In the following description, for the purposes of explanation, numerous specific details are set forth in order to provide a thorough understanding of the present invention. It will be apparent, however, to one skilled in the art that the present invention may be practiced without these specific details. In other instances, well-known structures and devices are shown in block diagram form in order to avoid unnecessarily obscuring the present invention.

Embodiments are described herein according to the following outline:

    • 1.0 General Overview
    • 2.0 Identification of Multiple Persons on a Phone Call
    • 3.0 Treatment of Multi-Party Calls in a Contact Center
      • 3.1 Determining Call Treatment Attributes Based on a Multi-Party Caller Identification Value
      • 3.2 Determining a Collective Profile
      • 3.3 Generating Visual Displays with Collective Information
      • 3.4 Updating Call Treatment Attributes Based on Mid-Call Updates
    • 4.0 Extensions and Alternatives

1.0 General Overview

In an embodiment, a data processing apparatus is configured for receiving a call comprising multiple callers who are identified in a multi-party caller identification value that is received with the call; retrieving from a database, based on the multi-party caller identification value, information about each of the multiple callers; based on the retrieved information and a collective importance algorithm, determining or selecting one or more call treatment attributes for the call; and processing the call using the one or more call treatment attributes that are determined or selected.

In an embodiment, the apparatus further comprises sequences of instructions which, when executed by the processor, cause the processor to perform determining two or more individual caller identification values that are included in the multi-party caller identification value, wherein each of the individual caller identification values is uniquely associated with one of the multiple callers.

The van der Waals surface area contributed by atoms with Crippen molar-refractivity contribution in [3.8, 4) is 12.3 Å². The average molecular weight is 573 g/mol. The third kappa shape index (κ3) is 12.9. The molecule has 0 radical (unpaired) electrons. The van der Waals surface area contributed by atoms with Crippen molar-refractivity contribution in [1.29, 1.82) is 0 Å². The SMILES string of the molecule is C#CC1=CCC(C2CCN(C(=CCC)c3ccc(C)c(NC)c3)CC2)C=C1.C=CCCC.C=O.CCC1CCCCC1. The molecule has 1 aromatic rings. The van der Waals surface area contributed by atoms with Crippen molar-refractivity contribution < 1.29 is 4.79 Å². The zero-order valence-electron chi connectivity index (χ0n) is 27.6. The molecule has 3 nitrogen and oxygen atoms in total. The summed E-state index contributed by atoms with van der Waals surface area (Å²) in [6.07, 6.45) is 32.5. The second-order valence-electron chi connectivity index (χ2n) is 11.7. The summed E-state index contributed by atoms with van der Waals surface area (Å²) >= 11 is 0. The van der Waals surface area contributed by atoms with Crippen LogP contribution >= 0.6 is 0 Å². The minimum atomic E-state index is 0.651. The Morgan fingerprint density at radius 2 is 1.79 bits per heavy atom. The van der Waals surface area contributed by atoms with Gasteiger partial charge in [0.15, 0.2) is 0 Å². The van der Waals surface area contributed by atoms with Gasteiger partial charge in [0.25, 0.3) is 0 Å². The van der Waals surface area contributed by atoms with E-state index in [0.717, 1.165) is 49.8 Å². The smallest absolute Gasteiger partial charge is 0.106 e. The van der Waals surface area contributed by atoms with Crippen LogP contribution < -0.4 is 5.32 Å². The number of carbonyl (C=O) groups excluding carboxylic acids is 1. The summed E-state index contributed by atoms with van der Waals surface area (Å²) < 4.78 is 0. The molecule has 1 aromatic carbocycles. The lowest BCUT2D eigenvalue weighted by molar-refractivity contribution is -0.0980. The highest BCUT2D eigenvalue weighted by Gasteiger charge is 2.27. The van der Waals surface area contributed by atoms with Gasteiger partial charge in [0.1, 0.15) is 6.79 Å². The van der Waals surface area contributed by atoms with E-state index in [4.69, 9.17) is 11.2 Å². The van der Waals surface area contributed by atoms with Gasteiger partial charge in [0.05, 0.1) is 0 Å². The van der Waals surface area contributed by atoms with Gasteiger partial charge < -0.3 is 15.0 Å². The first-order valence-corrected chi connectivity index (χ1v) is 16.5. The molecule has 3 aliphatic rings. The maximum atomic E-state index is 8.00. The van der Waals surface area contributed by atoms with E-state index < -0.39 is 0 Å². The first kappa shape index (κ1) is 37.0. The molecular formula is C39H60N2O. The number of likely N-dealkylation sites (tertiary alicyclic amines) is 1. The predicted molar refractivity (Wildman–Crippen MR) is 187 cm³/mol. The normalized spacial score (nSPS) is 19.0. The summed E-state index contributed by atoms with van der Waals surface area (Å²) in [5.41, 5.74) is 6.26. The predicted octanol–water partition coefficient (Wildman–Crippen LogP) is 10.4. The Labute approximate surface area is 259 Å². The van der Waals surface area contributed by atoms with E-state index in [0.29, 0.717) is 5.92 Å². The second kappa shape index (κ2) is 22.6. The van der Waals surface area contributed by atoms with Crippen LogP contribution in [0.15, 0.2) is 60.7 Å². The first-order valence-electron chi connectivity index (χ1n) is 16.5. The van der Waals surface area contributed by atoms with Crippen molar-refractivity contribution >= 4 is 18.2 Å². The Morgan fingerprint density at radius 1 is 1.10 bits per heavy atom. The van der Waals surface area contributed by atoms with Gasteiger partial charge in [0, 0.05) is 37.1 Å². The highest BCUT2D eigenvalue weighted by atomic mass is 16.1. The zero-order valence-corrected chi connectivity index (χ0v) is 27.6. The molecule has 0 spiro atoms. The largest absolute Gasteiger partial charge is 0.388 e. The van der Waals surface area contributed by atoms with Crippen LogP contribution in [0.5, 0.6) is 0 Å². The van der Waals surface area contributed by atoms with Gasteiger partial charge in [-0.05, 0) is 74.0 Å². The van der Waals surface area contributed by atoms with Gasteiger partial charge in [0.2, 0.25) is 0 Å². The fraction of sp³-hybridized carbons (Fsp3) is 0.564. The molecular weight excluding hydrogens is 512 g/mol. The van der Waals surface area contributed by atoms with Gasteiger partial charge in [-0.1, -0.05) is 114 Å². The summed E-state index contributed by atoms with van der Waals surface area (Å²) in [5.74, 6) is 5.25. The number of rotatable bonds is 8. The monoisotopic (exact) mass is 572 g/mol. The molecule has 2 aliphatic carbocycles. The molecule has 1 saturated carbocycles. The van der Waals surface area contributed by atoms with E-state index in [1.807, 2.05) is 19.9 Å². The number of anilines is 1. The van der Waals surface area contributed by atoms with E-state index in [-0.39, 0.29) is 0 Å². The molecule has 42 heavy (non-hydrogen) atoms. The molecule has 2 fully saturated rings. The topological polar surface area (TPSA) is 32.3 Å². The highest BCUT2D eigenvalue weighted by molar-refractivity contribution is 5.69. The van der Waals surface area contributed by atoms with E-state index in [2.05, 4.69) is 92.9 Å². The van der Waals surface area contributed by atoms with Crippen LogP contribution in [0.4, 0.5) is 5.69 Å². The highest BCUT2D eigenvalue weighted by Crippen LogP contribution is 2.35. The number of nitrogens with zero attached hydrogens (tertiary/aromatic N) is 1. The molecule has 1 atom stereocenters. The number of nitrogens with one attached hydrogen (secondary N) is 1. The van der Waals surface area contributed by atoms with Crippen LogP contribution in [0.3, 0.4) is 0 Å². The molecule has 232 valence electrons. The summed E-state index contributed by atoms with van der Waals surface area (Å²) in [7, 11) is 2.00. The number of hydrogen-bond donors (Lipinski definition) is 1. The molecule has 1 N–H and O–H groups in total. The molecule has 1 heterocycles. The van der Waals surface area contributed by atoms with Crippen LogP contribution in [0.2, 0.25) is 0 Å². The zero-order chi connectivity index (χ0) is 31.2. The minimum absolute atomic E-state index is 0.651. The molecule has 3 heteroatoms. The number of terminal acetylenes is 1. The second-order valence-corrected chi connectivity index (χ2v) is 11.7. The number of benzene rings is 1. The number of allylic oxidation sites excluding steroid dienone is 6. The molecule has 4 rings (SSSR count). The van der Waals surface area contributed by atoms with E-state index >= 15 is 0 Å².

In an embodiment, the sequences of instructions cause the processor to perform determining or selecting a collective priority value for the call, selecting a particular queue for the call based on the call treatment attributes, routing the call to a particular call handling agent based on the call treatment attributes, or generating one or more screen display content elements based on the call treatment attributes.

In an embodiment, the apparatus further comprises sequences of instructions which, when executed by the processor, cause the processor to perform retrieving a plurality of individual caller profiles from the database for the multiple callers, creating and storing a collective profile based on the plurality of individual caller profiles, and determining, selecting or modifying one or more of the call treatment attributes based on the collective profile.

In an embodiment, the call treatment attributes comprise any of a call routing, a selected call handling agent, content of one or more screen displays, and data for populating one or more forms.

In an embodiment, the apparatus further comprises sequences of instructions which, when executed by the processor, cause the processor to perform generating and displaying one or more visual displays that include one or more content elements that are based on the collective profile.

In an embodiment, the apparatus further comprises sequences of instructions which, when executed by the processor, cause the processor to perform receiving, during the call, an updated multi-party caller identification value; retrieving from the database, based on the updated multi-party caller identification value, updated information about each of the multiple callers; based on the retrieved updated information and the collective importance algorithm, determining or selecting one or more updated call treatment attributes for the call; processing the call using the one or more updated call treatment attributes that are determined or selected.